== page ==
As teachers, we are always looking for different ways to engage our students in learning. We know that when our students are in control of their learning, they are more engaged, take ownership and this generally means growth. Flipped learning is a proven way to give ownership of learning to your students, along with many other benefits that can make your day-to-day teaching an excellent experience.
What is Flipped Learning?
Flipped learning is an approach to teaching where much of the content is delivered outside of normal classroom time. Topic information and thought provoking stimulus is delivered, generally through the use of an online learning system or digital collaboration space prior to class time. The advantage is that by exposing students to content before class, it frees up time in class to analyse and apply that knowledge through discussion and collaboration. And if it is well planned, students also have the opportunity to consolidate learning through creating, evaluating and reflecting after the face-to-face lesson.
At this point, you’re probably thinking ‘well isn’t that just homework?’ Well, yes and no. It is a continuous and intentional learning experience regardless of where students are. And each unit of work can be structured differently to include more in class time or more time outside of the traditional classroom setting. It is a good idea to think about how your lesson flow might look and function. We have included lesson flow examples in our free Flipped Learning resources.
Exposing your students to some of the content before class and giving them time to generate ideas or pose deeper questions, means you can spend more time facilitating group discussion or activities. The pre-class thinking time your students have had, allows you to get straight down to business when you’re face-to-face. And while they are collaborating, creating and applying, you can be conversing, conferencing and assessing (a.k.a. living the teacher dream).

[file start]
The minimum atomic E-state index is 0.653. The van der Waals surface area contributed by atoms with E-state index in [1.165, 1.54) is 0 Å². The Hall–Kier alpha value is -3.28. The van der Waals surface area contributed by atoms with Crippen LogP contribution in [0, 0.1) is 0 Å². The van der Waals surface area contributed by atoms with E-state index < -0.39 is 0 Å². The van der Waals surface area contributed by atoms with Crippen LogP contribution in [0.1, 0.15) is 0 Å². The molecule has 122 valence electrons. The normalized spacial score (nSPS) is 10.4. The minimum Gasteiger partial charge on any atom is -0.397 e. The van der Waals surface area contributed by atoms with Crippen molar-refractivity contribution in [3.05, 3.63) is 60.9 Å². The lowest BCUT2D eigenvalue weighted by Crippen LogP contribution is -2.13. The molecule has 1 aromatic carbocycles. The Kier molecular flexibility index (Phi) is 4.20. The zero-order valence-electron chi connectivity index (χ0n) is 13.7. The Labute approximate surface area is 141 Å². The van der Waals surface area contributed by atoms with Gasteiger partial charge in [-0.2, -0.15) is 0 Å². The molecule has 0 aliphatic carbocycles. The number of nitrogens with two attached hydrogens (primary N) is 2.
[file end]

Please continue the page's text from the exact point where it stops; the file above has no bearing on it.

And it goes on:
Aside from the increased engagement in learning, making the learning and resources readily available, gives students a choice about when they learn (within reason) and allows them to get into the ‘flow’ when it best suits them. There is also the added benefit that students can revisit the content as many times as they need to develop understanding or complete a task.
This open learning model encourages independent thinking, organisation, time management and responsibility. All pretty handy traits for school life and beyond.
Ok, So Where Do I Start?
Flipped learning will not just magically happen (I know… I’ve tried it). Unless you are intentional about how your students learn, the idea of flipped learning is no more than just a great idea. You, the teacher, need to be the architect of your students flipped learning experience.
I like to call this pedagogical architecture. The learning inside and outside of the classroom setting, needs to flow and make sense to students or it will be stressful, confusing and unproductive.
Students need to be taught how to access and digest content using whichever online system you have chosen. Don’t underestimate the need to ‘practice’ flipped learning before you and your students dive in. Expectations need to be clear and concise. Most importantly, students need to know how to access help and how to check in during flipped learning – it is not just ‘set and forget’.
A flipped learning planning template can be a really useful way of mapping out what you want to achieve and how to make it happen. It will allow you to develop the resources you need and understand the formative and summative assessment checkpoints along the way.
Using a planning framework is also important for establishing learning goals and success criteria for you to share with your students. Knowing where you and your students are heading is always important
How do you choose a flipped learning platform?
Many schools have access to a variety of online learning platforms. From Google, Office 365 to a wide range of Learning Management Systems, there are many ways to deliver online content. Regardless of which road you choose to go down, ensure it does what you need with minimal fuss and barriers.
At a basic level, emailing can allow you to pose questions, send links and attach/receive images or documents. If it does the job and it’s easy to use, then use it. Remember, it is not about the system, it is about the pedagogy.
What else do I need?
Delivering content online requires a different approach to in-class teaching. This means you will have to leverage tools such as wikis, blogs, quizzes, checklists, online submissions, forums and embedding video, audio and images. Each of these is very powerful, but can take some time to master so ease into by trying one at a time.
To get you started with elearning tools, we’ve put together a guide on how some of these powerful tools can benefit you and your students as part of a flipped learning model. You can download it here.
Give It a Go
Flipped learning can be a great alternative to traditional modes of teaching and learning. With practice and preparation, student engagement, collaboration and increased formative assessment opportunities are among the many benefits to giving flipped learning a go in your classroom.